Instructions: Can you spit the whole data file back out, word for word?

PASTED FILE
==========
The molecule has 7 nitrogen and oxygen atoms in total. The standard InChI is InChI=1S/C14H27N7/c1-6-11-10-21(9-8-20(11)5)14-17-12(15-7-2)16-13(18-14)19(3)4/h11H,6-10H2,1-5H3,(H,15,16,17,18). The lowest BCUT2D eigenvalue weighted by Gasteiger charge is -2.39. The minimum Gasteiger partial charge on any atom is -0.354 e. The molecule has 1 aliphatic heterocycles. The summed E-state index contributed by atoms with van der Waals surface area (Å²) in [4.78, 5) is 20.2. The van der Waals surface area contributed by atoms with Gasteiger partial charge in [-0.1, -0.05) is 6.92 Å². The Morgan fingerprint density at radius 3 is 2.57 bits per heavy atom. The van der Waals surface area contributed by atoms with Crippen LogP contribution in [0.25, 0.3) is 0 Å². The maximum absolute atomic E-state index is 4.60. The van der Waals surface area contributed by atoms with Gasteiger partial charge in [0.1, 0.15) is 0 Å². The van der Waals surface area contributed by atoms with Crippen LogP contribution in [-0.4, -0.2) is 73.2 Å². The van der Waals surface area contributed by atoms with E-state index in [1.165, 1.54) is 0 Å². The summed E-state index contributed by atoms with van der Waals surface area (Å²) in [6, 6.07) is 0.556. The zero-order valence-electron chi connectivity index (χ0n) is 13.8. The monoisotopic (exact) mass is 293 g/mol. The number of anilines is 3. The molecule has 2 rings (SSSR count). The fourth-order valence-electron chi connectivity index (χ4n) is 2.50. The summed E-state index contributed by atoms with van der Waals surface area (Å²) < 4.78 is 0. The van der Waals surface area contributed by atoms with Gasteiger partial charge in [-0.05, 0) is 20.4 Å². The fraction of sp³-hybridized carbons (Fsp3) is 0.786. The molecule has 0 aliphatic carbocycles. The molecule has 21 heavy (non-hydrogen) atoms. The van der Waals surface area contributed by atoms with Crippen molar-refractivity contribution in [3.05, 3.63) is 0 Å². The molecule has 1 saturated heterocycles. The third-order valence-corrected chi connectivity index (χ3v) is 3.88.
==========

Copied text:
The molecule has 7 nitrogen and oxygen atoms in total. The standard InChI is InChI=1S/C14H27N7/c1-6-11-10-21(9-8-20(11)5)14-17-12(15-7-2)16-13(18-14)19(3)4/h11H,6-10H2,1-5H3,(H,15,16,17,18). The lowest BCUT2D eigenvalue weighted by Gasteiger charge is -2.39. The minimum Gasteiger partial charge on any atom is -0.354 e. The molecule has 1 aliphatic heterocycles. The summed E-state index contributed by atoms with van der Waals surface area (Å²) in [4.78, 5) is 20.2. The van der Waals surface area contributed by atoms with Gasteiger partial charge in [-0.1, -0.05) is 6.92 Å². The Morgan fingerprint density at radius 3 is 2.57 bits per heavy atom. The van der Waals surface area contributed by atoms with Crippen LogP contribution in [0.25, 0.3) is 0 Å². The maximum absolute atomic E-state index is 4.60. The van der Waals surface area contributed by atoms with Gasteiger partial charge in [0.1, 0.15) is 0 Å². The van der Waals surface area contributed by atoms with Crippen LogP contribution in [-0.4, -0.2) is 73.2 Å². The van der Waals surface area contributed by atoms with E-state index in [1.165, 1.54) is 0 Å². The summed E-state index contributed by atoms with van der Waals surface area (Å²) in [6, 6.07) is 0.556. The zero-order valence-electron chi connectivity index (χ0n) is 13.8. The monoisotopic (exact) mass is 293 g/mol. The number of anilines is 3. The molecule has 2 rings (SSSR count). The fourth-order valence-electron chi connectivity index (χ4n) is 2.50. The summed E-state index contributed by atoms with van der Waals surface area (Å²) < 4.78 is 0. The van der Waals surface area contributed by atoms with Gasteiger partial charge in [-0.05, 0) is 20.4 Å². The fraction of sp³-hybridized carbons (Fsp3) is 0.786. The molecule has 0 aliphatic carbocycles. The molecule has 21 heavy (non-hydrogen) atoms. The van der Waals surface area contributed by atoms with Crippen molar-refractivity contribution in [3.05, 3.63) is 0 Å². The molecule has 1 saturated heterocycles. The third-order valence-corrected chi connectivity index (χ3v) is 3.88.